Experts piece together dinosaur with 1,000 teeth and a permanent smile

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The Independent Online

A dinosaur with a permanent smile and jaws packed with 1,000 teeth has been unearthed in an African desert by scientists who describe it as one of the most bizarre animals ever to walk on four legs.

The discovery of the long-necked dinosaur with a skull shaped like a hammer-head shark was made in the same area of Niger where scientists last year found a giant crocodile that was so big it could eat a dinosaur for breakfast.

Nigersaurus, a leaf-eating sauropod that lived between 90 million and 100 million years ago, is nearly unique in that it had a jaw bones that ran across its face from side to side, rather like the mouth of Wallace the Plasticine cartoon character.

Paul Sereno, a palaeontologist from Chicago University and one of the world's leading dinosaur hunters, said yesterday that Nigersaurus was probably the most bizarre dinosaur he had tried to classify.

"It's a bit of an alien-looking creature," Dr Sereno told the annual meeting of the American Association for the Advancement of Science in Boston.

"When we first pried the jaw-bone from the rock, we knew we had the end of a neck and a skull with the bones pretty much teased apart. When we first prepared it I disowned it as belonging to the dinosaurs.

"Eventually we cleaned it off, the light bulb went on and we understood that we had oriented the jaw as we would have a normal dinosaur, fore and aft, and that was a mistake. It was, in fact, oriented completely transversely."

More surprising was the number of enamel-covered teeth, 1,000 of them, that Nigersaurus would use to eat its vegetarian diet. The tiny teeth are in "batteries", side by side, like soldiers on parade.

"The teeth were narrow, needle-shaped, not bigger than a few millimetres in width and packed into an open groove in the jaw such that they were all supporting each other and growing out in unison," Dr Sereno said.

"There were stacks of as much as eight or 10 teeth in a single line erupting from a single point in the jaw. They are all in a straight line, side by side and this has never been seen before in any herbivore that I know of.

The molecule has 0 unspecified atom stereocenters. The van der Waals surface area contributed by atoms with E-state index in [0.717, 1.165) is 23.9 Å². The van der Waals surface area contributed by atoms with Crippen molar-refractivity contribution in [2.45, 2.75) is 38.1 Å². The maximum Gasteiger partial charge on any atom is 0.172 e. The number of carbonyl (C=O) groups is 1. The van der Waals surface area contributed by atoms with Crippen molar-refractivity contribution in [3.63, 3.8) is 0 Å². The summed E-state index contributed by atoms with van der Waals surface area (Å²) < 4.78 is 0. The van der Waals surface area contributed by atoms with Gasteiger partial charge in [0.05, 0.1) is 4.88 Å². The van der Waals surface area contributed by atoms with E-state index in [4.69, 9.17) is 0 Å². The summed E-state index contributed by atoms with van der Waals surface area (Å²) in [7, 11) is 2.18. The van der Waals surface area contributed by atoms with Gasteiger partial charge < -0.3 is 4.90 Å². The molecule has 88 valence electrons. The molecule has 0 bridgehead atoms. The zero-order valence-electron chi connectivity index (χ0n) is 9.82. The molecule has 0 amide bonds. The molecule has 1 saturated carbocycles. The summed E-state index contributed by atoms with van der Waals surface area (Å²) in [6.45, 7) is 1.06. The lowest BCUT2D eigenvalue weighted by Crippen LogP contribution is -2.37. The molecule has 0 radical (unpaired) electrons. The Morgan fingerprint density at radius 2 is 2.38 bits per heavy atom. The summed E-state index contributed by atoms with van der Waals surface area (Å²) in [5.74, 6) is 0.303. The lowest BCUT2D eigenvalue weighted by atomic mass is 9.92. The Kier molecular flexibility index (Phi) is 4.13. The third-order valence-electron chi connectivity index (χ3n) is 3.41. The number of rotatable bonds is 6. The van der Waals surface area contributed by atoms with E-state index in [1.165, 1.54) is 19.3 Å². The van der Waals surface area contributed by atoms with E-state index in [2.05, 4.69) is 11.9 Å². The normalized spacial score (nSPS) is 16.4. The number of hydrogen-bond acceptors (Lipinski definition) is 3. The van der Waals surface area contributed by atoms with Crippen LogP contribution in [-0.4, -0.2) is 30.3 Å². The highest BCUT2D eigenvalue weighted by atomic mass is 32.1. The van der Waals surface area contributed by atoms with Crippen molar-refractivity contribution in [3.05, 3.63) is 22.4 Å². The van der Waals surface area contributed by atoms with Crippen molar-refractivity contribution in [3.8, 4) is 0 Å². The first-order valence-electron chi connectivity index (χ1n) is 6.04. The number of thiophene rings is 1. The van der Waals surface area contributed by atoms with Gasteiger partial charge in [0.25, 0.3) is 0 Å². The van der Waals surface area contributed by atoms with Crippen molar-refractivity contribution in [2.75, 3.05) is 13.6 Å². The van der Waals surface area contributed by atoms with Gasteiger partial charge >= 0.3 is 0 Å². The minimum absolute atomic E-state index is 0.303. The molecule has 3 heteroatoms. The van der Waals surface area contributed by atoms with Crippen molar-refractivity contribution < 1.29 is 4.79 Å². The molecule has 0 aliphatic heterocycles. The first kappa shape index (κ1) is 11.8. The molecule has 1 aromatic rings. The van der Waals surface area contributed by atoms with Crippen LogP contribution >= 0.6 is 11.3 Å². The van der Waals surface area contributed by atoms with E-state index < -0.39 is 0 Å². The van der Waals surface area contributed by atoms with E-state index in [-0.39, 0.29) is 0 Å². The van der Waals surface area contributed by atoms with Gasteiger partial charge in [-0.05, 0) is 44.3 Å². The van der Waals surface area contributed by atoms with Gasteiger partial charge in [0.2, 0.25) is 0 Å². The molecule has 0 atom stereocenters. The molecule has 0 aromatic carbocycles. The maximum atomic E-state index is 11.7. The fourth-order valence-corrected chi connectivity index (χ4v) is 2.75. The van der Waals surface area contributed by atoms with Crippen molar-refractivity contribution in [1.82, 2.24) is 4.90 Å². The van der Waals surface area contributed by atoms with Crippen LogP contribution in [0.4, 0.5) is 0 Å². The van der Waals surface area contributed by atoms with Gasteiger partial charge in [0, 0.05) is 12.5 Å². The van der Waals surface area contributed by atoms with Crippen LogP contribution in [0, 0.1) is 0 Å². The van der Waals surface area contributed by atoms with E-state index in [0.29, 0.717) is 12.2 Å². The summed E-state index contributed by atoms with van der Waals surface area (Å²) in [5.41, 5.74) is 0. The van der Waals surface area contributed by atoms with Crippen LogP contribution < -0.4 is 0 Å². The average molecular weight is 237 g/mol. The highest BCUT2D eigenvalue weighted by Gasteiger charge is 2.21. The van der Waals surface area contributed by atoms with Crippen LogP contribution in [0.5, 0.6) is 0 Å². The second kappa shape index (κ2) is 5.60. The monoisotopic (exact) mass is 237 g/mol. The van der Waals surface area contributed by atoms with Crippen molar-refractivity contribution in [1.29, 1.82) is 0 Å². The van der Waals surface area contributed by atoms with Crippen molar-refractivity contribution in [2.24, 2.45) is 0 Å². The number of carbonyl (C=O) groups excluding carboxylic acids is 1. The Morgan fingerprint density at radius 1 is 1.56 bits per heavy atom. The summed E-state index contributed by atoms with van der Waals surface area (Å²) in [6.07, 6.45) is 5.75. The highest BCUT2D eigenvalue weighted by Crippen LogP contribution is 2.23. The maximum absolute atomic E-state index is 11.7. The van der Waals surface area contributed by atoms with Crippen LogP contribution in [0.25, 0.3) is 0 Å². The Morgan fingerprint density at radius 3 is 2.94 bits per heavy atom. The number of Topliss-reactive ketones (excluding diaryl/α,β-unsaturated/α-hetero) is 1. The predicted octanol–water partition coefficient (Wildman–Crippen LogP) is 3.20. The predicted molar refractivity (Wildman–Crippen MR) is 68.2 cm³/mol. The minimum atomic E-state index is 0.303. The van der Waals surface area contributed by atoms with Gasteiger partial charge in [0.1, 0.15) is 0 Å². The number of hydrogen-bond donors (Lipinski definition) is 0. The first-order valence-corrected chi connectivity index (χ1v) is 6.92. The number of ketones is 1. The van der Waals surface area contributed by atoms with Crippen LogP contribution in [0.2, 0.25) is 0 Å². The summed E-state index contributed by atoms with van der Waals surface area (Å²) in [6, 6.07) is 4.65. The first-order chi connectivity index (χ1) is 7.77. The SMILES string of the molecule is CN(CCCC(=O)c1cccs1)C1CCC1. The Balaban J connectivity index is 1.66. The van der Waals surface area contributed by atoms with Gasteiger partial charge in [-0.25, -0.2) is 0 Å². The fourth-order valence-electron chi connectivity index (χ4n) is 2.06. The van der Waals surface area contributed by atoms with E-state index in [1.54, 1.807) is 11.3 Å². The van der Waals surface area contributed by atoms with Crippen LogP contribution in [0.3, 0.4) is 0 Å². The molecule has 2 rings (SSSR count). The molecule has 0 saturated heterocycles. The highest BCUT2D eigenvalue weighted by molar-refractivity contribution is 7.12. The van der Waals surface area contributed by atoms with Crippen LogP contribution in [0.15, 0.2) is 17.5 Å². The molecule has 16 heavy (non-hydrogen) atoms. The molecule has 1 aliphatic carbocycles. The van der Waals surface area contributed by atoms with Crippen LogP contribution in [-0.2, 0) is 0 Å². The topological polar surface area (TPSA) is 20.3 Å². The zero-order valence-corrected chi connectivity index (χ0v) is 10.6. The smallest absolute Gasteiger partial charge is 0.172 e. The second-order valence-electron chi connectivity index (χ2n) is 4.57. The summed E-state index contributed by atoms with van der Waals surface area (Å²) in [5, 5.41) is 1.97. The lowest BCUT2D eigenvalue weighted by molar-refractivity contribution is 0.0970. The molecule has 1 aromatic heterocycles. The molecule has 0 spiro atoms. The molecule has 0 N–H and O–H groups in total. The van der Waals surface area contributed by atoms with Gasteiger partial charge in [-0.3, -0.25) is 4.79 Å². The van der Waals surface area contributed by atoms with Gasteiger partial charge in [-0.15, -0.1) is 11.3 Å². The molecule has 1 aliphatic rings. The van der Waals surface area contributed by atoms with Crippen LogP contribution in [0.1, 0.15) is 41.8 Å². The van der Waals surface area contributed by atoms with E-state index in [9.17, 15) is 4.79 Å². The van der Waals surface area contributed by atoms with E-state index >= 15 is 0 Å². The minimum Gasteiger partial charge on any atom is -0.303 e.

"It looks like a hammer-head shark on legs. I've never seen anything like it. It's going to be a shocker when we eventually get this thing together."

In Nigersaurus's time, a period known as the Mesozoic, grasses did not exist and the landscape was dominated by giant ferns, which was probably what the beast browsed on, Dr Sereno said.

"It's a plant-eater; it's got teeth that have wear facets and it's definitely designed to crop plants and when you look at it you say, 'Jesus this is the Mesozoic lawnmower'.

"I really imagine this animal with a jaw seven or eight inches across up front and in a straight line. My suspicion is that it was a ground-feeder specialised in mowing down ferns.

"We tend to think that because sauropods had such long necks they must have been like giraffes. Well, that's probably not true for a good number of them. They were probably using their necks for a radius, allowing them to stand in one place or walk slowly and take vegetation from a wider range of spots."

At 45 feet from head to tail, with hips rising to about 10 feet high, Nigersaurus was not particularly big for the sauropods. But what it lacked in size, it made up for in novelty.

"It's really a remarkable animal," Dr Sereno said. "The bones are so thin that I can't actually cast and mould them and reconstruct the skull using the bones themselves. I'm going to have to scan the bones because some of them are paper-thin."

When the scientists, led by Dr Sereno, finish reconstructing the animal's bones, they will be able to draw a sketch of how it appeared at a time when the part of the barren Niger landscape in which it roamed was a lush river valley, filled with meandering streams.

Dr Sereno said Nigersaurus would have been the sort of animal preyed upon by the giant supercrocodile, sarchosuchus, which lived in the same area at the same time.

"I would not doubt for a minute that those two encountered each other, and I'm sure it was not favourable for Nigersaurus," he said. "The crocodile, I think, would have something to watch out for along the river banks.

"Nigersaurus is a fairly lightly built, delicate and ponderous plant-eater and they would have been an easy prey for sarchosuchus to drag in."

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